Meissner’s had never hosted an Embroidery Garden event before, and a third session was added after receiving large interest, making for six days of embroidery fun.

    As part of the Meissner Maker Celebrity Series, Reen Wilcoxson, the driving force behind Embroidery Garden, traveled all the way from Indiana to share her designs, knowledge, and “in-the-hoop” expertise with as many Meissner Makers as possible.

    Wilcoxson’s history with embroidery goes back about 20 years, when she bought her first embroidery machine. She was taking her machine in for repair and spotted an embroidery machine on display, she said, and she walked out of the store with a new machine in hand.

    After some time and practice, she decided that she wanted to create her own designs.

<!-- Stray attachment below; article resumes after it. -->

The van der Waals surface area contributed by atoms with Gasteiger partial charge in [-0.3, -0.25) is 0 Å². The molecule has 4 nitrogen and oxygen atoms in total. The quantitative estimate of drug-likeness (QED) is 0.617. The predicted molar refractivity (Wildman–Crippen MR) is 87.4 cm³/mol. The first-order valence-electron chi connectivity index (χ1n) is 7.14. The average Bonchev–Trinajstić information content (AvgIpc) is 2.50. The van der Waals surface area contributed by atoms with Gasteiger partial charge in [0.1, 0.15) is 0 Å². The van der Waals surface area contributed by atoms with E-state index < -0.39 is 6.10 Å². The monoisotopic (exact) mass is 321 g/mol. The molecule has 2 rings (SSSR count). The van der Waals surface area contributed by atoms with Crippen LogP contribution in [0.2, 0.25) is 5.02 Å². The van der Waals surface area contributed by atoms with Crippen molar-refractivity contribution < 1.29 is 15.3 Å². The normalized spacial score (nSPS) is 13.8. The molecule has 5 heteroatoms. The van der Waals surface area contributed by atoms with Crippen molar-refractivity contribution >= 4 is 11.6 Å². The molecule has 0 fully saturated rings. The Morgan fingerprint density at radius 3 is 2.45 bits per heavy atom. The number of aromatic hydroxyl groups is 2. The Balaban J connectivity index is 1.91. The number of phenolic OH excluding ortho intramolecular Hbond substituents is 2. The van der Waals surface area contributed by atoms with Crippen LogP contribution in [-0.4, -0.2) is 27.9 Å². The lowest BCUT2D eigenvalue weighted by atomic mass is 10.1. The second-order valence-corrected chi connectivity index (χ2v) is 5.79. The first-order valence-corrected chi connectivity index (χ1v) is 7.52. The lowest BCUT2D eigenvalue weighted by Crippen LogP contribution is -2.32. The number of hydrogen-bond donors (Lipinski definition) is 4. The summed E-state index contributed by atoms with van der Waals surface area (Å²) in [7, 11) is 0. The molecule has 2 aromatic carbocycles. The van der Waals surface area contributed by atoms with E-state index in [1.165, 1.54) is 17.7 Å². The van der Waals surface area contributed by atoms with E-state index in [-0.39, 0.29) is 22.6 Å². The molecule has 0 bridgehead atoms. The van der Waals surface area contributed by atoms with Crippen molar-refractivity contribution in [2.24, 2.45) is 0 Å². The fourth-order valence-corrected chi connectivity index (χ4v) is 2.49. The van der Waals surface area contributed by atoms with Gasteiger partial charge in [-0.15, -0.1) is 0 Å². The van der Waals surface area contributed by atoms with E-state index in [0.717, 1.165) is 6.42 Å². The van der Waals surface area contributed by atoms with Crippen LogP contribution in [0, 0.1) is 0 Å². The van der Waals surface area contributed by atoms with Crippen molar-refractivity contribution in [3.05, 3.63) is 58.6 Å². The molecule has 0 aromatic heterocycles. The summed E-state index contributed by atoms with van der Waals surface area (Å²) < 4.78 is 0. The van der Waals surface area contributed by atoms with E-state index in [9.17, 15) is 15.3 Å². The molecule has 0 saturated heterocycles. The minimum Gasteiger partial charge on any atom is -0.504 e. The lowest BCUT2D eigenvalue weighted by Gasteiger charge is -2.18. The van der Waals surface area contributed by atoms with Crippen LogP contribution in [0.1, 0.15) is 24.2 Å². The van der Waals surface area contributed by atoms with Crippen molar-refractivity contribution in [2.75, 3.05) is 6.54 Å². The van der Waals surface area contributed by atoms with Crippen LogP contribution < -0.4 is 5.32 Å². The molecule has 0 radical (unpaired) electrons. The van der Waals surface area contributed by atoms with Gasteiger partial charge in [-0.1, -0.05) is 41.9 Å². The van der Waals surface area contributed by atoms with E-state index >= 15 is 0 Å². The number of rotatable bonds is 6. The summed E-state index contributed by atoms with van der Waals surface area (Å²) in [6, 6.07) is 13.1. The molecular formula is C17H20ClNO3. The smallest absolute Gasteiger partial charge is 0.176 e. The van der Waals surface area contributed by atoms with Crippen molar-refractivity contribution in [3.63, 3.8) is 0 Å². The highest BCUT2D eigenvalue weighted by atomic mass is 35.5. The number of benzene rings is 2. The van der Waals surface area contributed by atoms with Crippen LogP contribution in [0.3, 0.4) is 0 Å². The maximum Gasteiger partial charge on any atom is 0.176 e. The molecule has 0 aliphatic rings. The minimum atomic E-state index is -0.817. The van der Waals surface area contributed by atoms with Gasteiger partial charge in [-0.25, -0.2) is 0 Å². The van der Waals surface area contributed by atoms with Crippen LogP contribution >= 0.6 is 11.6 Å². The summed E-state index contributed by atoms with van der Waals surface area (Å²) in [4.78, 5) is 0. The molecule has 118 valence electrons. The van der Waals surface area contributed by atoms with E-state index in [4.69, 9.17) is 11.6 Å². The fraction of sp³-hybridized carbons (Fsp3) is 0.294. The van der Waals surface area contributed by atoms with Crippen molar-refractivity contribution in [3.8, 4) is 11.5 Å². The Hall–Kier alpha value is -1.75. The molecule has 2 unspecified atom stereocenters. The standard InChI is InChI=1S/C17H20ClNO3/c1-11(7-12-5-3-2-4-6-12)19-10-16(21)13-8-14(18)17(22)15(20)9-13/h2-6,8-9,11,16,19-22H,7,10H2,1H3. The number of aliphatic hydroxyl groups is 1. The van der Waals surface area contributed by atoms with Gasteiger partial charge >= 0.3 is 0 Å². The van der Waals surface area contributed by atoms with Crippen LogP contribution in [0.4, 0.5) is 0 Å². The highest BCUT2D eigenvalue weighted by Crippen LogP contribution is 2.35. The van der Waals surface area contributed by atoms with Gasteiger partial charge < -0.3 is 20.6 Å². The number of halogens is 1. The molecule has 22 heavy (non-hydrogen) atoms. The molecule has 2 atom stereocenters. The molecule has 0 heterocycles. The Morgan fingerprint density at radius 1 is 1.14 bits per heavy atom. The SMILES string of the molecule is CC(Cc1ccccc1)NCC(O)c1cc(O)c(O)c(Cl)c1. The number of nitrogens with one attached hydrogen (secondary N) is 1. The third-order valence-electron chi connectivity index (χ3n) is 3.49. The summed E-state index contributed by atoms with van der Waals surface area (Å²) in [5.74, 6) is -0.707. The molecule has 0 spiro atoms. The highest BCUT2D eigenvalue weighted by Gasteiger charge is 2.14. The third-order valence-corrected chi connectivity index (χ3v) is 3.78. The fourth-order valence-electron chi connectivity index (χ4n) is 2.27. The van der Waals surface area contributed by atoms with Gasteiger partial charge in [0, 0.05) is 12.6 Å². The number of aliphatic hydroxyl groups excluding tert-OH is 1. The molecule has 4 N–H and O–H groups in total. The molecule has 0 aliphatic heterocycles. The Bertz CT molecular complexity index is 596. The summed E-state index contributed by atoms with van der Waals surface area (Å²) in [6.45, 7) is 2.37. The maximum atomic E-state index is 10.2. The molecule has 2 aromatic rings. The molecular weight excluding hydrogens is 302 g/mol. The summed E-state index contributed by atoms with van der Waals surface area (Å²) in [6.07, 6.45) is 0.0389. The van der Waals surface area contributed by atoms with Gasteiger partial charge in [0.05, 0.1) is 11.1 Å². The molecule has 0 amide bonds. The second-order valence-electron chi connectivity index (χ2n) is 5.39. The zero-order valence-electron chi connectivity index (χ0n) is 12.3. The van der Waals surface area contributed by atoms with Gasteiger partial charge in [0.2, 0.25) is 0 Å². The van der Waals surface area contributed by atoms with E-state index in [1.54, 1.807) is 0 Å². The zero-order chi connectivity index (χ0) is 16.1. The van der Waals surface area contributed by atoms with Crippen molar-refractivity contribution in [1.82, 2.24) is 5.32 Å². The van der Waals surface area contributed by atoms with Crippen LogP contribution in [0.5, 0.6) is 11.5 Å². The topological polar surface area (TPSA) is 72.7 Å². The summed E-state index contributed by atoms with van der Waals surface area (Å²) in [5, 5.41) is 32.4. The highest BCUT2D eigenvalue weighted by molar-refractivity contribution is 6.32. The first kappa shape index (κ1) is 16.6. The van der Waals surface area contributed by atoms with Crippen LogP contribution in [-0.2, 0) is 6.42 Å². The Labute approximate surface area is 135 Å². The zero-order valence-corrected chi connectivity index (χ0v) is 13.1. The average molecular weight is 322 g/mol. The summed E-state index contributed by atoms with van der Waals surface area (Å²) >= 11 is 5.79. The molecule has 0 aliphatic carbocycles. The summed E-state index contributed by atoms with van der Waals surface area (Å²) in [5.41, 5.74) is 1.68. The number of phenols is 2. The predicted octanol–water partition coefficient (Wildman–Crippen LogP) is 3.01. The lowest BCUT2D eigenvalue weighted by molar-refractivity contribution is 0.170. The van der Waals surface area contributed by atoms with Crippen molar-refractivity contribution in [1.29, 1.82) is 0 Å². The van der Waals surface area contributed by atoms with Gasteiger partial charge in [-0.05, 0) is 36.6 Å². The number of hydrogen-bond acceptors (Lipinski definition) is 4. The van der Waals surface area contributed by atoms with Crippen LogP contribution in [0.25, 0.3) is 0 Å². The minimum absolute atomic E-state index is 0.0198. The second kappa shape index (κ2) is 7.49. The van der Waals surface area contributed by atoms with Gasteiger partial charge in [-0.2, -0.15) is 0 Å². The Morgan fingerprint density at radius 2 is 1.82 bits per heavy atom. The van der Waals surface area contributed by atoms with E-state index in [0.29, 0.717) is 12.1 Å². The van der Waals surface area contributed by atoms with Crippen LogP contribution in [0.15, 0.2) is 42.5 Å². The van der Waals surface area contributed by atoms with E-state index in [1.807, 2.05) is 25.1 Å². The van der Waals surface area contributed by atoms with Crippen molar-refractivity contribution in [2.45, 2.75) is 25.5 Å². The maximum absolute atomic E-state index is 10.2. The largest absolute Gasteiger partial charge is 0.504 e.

After embroidering some towels and shirts and things, I knew I wanted to create my own designs,” she said. “And I really just started working with the software, and I started out with appliqué, and then I came upon in the hoop.”

    With some help from her sons she set up a simple website and began selling her designs online.

    That was 15 years ago, and since then, she has been using her time and energy to create unique pieces that appeal to her customers.

    I try to create designs that are really unique and really different and put a lot of thought into them and try to come up with new techniques,” she said.  

    Reen Wilcoxson of Embroidery Garden brought six of her original designs to guide guests through the process of creating.

    Wilcoxson brought six of her original designs to the event at Meissner’s. The projects varied in level of difficulty and included a hand sanitizer holder, a coaster and a mesh bag, among other items.